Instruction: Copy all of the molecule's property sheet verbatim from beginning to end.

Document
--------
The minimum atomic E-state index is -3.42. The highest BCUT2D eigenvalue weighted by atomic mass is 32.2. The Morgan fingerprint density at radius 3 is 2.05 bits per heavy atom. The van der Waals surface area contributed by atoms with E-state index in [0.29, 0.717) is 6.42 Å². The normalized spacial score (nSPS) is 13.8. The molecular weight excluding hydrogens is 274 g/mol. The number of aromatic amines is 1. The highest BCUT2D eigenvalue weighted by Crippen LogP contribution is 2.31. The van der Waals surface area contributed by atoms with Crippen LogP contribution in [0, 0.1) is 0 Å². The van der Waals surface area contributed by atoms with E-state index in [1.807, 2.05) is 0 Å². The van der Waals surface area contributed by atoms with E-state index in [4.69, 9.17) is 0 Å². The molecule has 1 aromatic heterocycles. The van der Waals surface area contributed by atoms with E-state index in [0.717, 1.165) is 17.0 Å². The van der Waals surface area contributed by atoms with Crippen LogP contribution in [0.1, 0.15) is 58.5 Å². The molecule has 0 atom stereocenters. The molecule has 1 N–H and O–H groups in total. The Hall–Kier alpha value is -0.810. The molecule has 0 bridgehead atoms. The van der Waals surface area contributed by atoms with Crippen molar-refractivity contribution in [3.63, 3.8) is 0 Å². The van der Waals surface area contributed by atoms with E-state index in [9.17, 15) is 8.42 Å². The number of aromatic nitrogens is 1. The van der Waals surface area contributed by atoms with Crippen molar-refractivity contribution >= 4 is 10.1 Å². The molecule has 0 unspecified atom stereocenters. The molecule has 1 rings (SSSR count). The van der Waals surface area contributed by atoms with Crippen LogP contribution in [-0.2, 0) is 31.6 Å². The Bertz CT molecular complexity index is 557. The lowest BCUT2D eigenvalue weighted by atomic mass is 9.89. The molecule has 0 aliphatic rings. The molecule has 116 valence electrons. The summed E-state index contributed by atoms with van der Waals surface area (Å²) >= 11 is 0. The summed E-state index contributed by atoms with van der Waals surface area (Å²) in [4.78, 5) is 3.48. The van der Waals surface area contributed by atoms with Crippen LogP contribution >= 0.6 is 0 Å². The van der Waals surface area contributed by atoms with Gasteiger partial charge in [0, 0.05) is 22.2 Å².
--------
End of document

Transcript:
The minimum atomic E-state index is -3.42. The highest BCUT2D eigenvalue weighted by atomic mass is 32.2. The Morgan fingerprint density at radius 3 is 2.05 bits per heavy atom. The van der Waals surface area contributed by atoms with E-state index in [0.29, 0.717) is 6.42 Å². The normalized spacial score (nSPS) is 13.8. The molecular weight excluding hydrogens is 274 g/mol. The number of aromatic amines is 1. The highest BCUT2D eigenvalue weighted by Crippen LogP contribution is 2.31. The van der Waals surface area contributed by atoms with Crippen LogP contribution in [0, 0.1) is 0 Å². The van der Waals surface area contributed by atoms with E-state index in [1.807, 2.05) is 0 Å². The van der Waals surface area contributed by atoms with E-state index in [4.69, 9.17) is 0 Å². The molecule has 1 aromatic heterocycles. The van der Waals surface area contributed by atoms with E-state index in [0.717, 1.165) is 17.0 Å². The van der Waals surface area contributed by atoms with Crippen LogP contribution in [0.1, 0.15) is 58.5 Å². The molecule has 0 atom stereocenters. The molecule has 1 N–H and O–H groups in total. The Hall–Kier alpha value is -0.810. The molecule has 0 bridgehead atoms. The van der Waals surface area contributed by atoms with Crippen molar-refractivity contribution in [3.63, 3.8) is 0 Å². The van der Waals surface area contributed by atoms with E-state index in [9.17, 15) is 8.42 Å². The number of aromatic nitrogens is 1. The van der Waals surface area contributed by atoms with Crippen molar-refractivity contribution >= 4 is 10.1 Å². The molecule has 0 unspecified atom stereocenters. The molecule has 1 rings (SSSR count). The van der Waals surface area contributed by atoms with Crippen LogP contribution in [-0.2, 0) is 31.6 Å². The Bertz CT molecular complexity index is 557. The lowest BCUT2D eigenvalue weighted by atomic mass is 9.89. The molecule has 0 aliphatic rings. The molecule has 116 valence electrons. The summed E-state index contributed by atoms with van der Waals surface area (Å²) >= 11 is 0. The summed E-state index contributed by atoms with van der Waals surface area (Å²) in [4.78, 5) is 3.48. The van der Waals surface area contributed by atoms with Crippen LogP contribution >= 0.6 is 0 Å². The van der Waals surface area contributed by atoms with Gasteiger partial charge in [0, 0.05) is 22.2 Å².